Bronchial Asthma

The diagnosis of "asthma" or "asthmatic bronchitis" in our days is becoming more and more common. There are many sick children and asthmatics in Russia as well as in other countries located above the 58th parallel of the northern hemisphere of our planet. Asthma is the fruit of urbanization and the age of antibiotics.

The widely accepted opinion that asthma is incurable, and that only prolonged remissions are possible, is increasingly called into question by reports of complete recovery in adolescence or at puberty and evidence of prolonged activity of the endocrine glands.

Asthma does not generally occur by itself. Usually asthma is preceded by a period of frequent respiratory illnesses and bronchitises, which gradually develop into asthmatic bronchitis, and only then receive a definitive diagnosis. Chronic illnesses of the respiratory system leading to asthma have various causes. These include genetically caused weakness of host defenses, and the impact of environmental factors, including local geophysical characteristics and the damaging effects of cosmic radiation, especially solar radiation.

Acute respiratory disease (ARD) – what does it mean? As a rule, laboratory studies do not reveal any viral or bacterial infection, and therefore we can speak only about a functional disorder of the respiratory system. Ordinary ARD is a result of the interaction of a complex set of compensatory systems and forces of the body itself.

In the mid-80's a team of Leningrad scientists completed a long series of investigations that resulted in the emergence of a new approach to functional disorders of the respiratory system in humans. This made it possible to create a coherent system of non-pharmacological rehabilitation for patients with respiratory diseases of non-viral etiology.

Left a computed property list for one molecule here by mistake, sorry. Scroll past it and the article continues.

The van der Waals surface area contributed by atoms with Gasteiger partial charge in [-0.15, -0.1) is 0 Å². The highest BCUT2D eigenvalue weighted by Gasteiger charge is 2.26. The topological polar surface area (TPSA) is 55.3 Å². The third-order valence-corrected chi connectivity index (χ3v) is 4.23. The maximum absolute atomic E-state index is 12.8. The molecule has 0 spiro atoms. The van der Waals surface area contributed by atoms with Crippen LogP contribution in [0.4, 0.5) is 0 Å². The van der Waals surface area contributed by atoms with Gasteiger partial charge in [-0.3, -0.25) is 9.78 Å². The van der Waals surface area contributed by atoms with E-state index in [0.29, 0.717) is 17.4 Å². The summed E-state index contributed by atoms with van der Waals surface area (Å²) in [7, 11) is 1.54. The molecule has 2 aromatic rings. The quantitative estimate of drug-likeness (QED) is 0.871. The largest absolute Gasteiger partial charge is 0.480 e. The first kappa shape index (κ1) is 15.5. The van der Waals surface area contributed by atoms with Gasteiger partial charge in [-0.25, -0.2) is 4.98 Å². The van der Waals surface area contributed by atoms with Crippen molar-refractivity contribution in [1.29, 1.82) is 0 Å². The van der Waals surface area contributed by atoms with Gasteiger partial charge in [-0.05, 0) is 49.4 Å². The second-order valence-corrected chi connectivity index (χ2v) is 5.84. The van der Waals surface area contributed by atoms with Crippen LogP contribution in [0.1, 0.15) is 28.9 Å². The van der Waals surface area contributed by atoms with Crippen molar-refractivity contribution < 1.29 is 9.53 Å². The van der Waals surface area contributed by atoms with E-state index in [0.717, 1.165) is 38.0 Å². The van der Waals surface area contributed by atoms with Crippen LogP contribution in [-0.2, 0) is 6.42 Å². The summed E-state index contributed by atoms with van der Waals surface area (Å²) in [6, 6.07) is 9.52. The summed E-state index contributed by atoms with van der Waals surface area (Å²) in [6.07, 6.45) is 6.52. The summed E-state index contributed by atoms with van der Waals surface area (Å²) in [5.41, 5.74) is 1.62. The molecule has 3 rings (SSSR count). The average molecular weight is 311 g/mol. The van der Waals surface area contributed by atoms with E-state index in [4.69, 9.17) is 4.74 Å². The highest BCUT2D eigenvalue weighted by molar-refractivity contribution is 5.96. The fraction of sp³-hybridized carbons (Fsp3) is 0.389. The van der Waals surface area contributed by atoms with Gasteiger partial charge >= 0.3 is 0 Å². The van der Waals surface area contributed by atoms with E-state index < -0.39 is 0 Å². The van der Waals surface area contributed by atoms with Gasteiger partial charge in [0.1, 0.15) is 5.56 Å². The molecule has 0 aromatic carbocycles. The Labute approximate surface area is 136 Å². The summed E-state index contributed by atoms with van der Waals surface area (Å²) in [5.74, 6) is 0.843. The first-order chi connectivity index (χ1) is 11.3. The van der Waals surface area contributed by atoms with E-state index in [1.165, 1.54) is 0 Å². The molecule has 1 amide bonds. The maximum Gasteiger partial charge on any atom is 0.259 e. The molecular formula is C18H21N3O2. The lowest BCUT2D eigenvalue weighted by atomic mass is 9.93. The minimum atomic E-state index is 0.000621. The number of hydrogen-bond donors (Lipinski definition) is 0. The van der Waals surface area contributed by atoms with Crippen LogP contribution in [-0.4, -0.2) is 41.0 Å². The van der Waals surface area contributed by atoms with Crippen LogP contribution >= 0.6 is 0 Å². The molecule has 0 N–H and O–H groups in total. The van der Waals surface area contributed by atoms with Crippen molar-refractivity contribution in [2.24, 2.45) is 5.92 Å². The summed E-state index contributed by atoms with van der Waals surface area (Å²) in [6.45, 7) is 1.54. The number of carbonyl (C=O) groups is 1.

The fundamental characteristics of this approach are the following: First of all we have to disrupt the endless circle of treatments targeted at fighting manifestations of the body’s natural defense reactions rather than the true cause of the disease.

Having broken this vicious circle, we can recognize a certain sequence. For simplicity, we will represent it in the form of a straight line. At one end of the line we put a point with the label "asthma", and at the other end- a point labeled "health." But between these two extremes we have to put a few more points marking transitional states: Asthmatic Bronchitis – Bronchitis – Acute Respiratory Disease.

Our rehabilitation system allows us to proceed from the “asthma” point back to the “health” point by moving through each of the intermediate stages in turn. With this system of rehabilitation, one can move through the whole sequence in 3 to 4 months. Of course, when starting at the "ARD" (ie frequent colds) point the rehabilitation period can be shorted to 2 months.

You may think that the above scenario is too optimistic. But in fact, there is a large body of research and clinical results that support this optimism. It must be admitted, however, that all efforts will be in vain if one does not succeed in changing not only the physical condition of the patient but also his attitude toward the disease and without anchoring the results in the central nervous system. In other words, rehabilitation should become a way of life for the patient, especially during the short period of supervised rehabilitation.. Only then will it be possible to achieve a real and sustained recovery.


Bronchial Asthma: Rehabilitation

 All patients with acute bronchial asthma have some common characteristics:

- Barrel-shaped, stiff, inelastic chest (a result of alveolar embolization)

- Respiration performed only at the apex of the lungs- without participation of the diaphragm.

- Expiratory dyspnea.